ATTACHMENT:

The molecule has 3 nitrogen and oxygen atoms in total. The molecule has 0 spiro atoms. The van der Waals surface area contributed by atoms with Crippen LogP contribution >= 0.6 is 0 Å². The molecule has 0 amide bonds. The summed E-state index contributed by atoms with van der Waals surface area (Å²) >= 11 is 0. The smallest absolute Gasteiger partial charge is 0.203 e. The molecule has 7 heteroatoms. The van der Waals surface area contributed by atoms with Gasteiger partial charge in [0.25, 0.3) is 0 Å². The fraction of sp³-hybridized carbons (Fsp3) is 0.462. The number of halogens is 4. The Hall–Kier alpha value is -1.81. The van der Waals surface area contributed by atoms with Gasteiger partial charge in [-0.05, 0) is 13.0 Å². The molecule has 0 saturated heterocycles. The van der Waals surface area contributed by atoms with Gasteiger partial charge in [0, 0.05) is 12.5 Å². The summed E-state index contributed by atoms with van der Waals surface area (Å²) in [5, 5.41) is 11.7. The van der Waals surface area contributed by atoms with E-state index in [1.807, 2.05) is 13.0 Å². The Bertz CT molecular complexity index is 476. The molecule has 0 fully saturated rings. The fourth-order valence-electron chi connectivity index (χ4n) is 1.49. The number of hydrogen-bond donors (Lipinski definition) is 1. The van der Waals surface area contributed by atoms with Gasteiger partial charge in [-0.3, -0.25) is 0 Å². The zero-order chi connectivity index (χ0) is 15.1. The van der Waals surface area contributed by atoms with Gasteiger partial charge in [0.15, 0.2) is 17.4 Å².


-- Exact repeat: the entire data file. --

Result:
The molecule has 3 nitrogen and oxygen atoms in total. The molecule has 0 spiro atoms. The van der Waals surface area contributed by atoms with Crippen LogP contribution >= 0.6 is 0 Å². The molecule has 0 amide bonds. The summed E-state index contributed by atoms with van der Waals surface area (Å²) >= 11 is 0. The smallest absolute Gasteiger partial charge is 0.203 e. The molecule has 7 heteroatoms. The van der Waals surface area contributed by atoms with Gasteiger partial charge in [0.25, 0.3) is 0 Å². The fraction of sp³-hybridized carbons (Fsp3) is 0.462. The number of halogens is 4. The Hall–Kier alpha value is -1.81. The van der Waals surface area contributed by atoms with Gasteiger partial charge in [-0.05, 0) is 13.0 Å². The molecule has 0 saturated heterocycles. The van der Waals surface area contributed by atoms with Gasteiger partial charge in [0, 0.05) is 12.5 Å². The summed E-state index contributed by atoms with van der Waals surface area (Å²) in [5, 5.41) is 11.7. The van der Waals surface area contributed by atoms with E-state index in [1.807, 2.05) is 13.0 Å². The Bertz CT molecular complexity index is 476. The molecule has 0 fully saturated rings. The fourth-order valence-electron chi connectivity index (χ4n) is 1.49. The number of hydrogen-bond donors (Lipinski definition) is 1. The van der Waals surface area contributed by atoms with Gasteiger partial charge in [-0.3, -0.25) is 0 Å². The zero-order chi connectivity index (χ0) is 15.1. The van der Waals surface area contributed by atoms with Gasteiger partial charge in [0.15, 0.2) is 17.4 Å².